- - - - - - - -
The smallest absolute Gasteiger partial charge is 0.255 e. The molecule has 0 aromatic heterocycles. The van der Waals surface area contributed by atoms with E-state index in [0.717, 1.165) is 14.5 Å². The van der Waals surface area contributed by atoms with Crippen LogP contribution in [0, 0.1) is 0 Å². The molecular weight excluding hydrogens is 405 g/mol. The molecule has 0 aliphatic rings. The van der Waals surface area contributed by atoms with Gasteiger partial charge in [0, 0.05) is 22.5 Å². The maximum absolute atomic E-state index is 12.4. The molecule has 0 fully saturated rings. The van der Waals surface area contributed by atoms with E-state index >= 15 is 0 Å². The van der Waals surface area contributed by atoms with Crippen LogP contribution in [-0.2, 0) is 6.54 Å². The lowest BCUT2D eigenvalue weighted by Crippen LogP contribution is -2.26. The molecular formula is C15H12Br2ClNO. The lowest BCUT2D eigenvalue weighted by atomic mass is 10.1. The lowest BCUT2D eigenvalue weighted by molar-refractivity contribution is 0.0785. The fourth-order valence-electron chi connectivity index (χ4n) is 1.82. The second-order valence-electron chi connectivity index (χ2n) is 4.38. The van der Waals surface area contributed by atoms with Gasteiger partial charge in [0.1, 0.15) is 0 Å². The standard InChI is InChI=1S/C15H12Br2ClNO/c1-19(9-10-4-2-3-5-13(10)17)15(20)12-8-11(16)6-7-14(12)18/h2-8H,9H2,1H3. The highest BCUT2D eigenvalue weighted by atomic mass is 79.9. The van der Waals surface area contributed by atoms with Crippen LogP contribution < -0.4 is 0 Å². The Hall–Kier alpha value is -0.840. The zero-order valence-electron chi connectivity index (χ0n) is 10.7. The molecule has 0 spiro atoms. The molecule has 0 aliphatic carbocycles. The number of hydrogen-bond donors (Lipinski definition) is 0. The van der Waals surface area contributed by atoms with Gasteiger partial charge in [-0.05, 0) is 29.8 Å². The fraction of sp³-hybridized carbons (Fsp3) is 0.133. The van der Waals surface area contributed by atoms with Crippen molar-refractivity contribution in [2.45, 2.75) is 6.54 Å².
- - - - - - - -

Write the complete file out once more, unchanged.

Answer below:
The smallest absolute Gasteiger partial charge is 0.255 e. The molecule has 0 aromatic heterocycles. The van der Waals surface area contributed by atoms with E-state index in [0.717, 1.165) is 14.5 Å². The van der Waals surface area contributed by atoms with Crippen LogP contribution in [0, 0.1) is 0 Å². The molecular weight excluding hydrogens is 405 g/mol. The molecule has 0 aliphatic rings. The van der Waals surface area contributed by atoms with Gasteiger partial charge in [0, 0.05) is 22.5 Å². The maximum absolute atomic E-state index is 12.4. The molecule has 0 fully saturated rings. The van der Waals surface area contributed by atoms with E-state index >= 15 is 0 Å². The van der Waals surface area contributed by atoms with Crippen LogP contribution in [-0.2, 0) is 6.54 Å². The lowest BCUT2D eigenvalue weighted by Crippen LogP contribution is -2.26. The molecular formula is C15H12Br2ClNO. The lowest BCUT2D eigenvalue weighted by atomic mass is 10.1. The lowest BCUT2D eigenvalue weighted by molar-refractivity contribution is 0.0785. The fourth-order valence-electron chi connectivity index (χ4n) is 1.82. The second-order valence-electron chi connectivity index (χ2n) is 4.38. The van der Waals surface area contributed by atoms with Gasteiger partial charge in [0.1, 0.15) is 0 Å². The standard InChI is InChI=1S/C15H12Br2ClNO/c1-19(9-10-4-2-3-5-13(10)17)15(20)12-8-11(16)6-7-14(12)18/h2-8H,9H2,1H3. The highest BCUT2D eigenvalue weighted by atomic mass is 79.9. The van der Waals surface area contributed by atoms with Crippen LogP contribution < -0.4 is 0 Å². The Hall–Kier alpha value is -0.840. The zero-order valence-electron chi connectivity index (χ0n) is 10.7. The molecule has 0 spiro atoms. The molecule has 0 aliphatic carbocycles. The number of hydrogen-bond donors (Lipinski definition) is 0. The van der Waals surface area contributed by atoms with Gasteiger partial charge in [-0.05, 0) is 29.8 Å². The fraction of sp³-hybridized carbons (Fsp3) is 0.133. The van der Waals surface area contributed by atoms with Crippen molar-refractivity contribution in [2.45, 2.75) is 6.54 Å².